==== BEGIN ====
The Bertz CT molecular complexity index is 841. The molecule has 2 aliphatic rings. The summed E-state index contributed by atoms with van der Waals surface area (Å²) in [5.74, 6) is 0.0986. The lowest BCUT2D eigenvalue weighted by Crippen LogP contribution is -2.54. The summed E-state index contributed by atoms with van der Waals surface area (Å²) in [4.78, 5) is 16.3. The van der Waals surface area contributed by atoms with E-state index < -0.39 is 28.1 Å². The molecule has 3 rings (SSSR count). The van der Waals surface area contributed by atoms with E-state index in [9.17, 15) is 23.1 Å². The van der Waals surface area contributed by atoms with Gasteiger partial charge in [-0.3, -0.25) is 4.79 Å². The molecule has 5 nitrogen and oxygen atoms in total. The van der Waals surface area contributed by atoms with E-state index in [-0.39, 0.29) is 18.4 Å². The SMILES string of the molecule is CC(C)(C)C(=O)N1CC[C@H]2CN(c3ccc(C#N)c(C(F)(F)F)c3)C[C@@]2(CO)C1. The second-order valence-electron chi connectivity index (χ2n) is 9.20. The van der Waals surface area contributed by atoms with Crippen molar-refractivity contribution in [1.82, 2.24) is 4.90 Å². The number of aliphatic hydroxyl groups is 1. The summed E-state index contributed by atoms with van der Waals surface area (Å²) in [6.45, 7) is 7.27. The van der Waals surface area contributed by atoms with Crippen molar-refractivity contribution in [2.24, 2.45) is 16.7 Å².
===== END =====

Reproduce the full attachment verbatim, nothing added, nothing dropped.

The Bertz CT molecular complexity index is 841. The molecule has 2 aliphatic rings. The summed E-state index contributed by atoms with van der Waals surface area (Å²) in [5.74, 6) is 0.0986. The lowest BCUT2D eigenvalue weighted by Crippen LogP contribution is -2.54. The summed E-state index contributed by atoms with van der Waals surface area (Å²) in [4.78, 5) is 16.3. The van der Waals surface area contributed by atoms with E-state index < -0.39 is 28.1 Å². The molecule has 3 rings (SSSR count). The van der Waals surface area contributed by atoms with E-state index in [9.17, 15) is 23.1 Å². The van der Waals surface area contributed by atoms with Gasteiger partial charge in [-0.3, -0.25) is 4.79 Å². The molecule has 5 nitrogen and oxygen atoms in total. The van der Waals surface area contributed by atoms with E-state index in [-0.39, 0.29) is 18.4 Å². The SMILES string of the molecule is CC(C)(C)C(=O)N1CC[C@H]2CN(c3ccc(C#N)c(C(F)(F)F)c3)C[C@@]2(CO)C1. The second-order valence-electron chi connectivity index (χ2n) is 9.20. The van der Waals surface area contributed by atoms with Crippen molar-refractivity contribution in [1.82, 2.24) is 4.90 Å². The number of aliphatic hydroxyl groups is 1. The summed E-state index contributed by atoms with van der Waals surface area (Å²) in [6.45, 7) is 7.27. The van der Waals surface area contributed by atoms with Crippen molar-refractivity contribution in [2.24, 2.45) is 16.7 Å².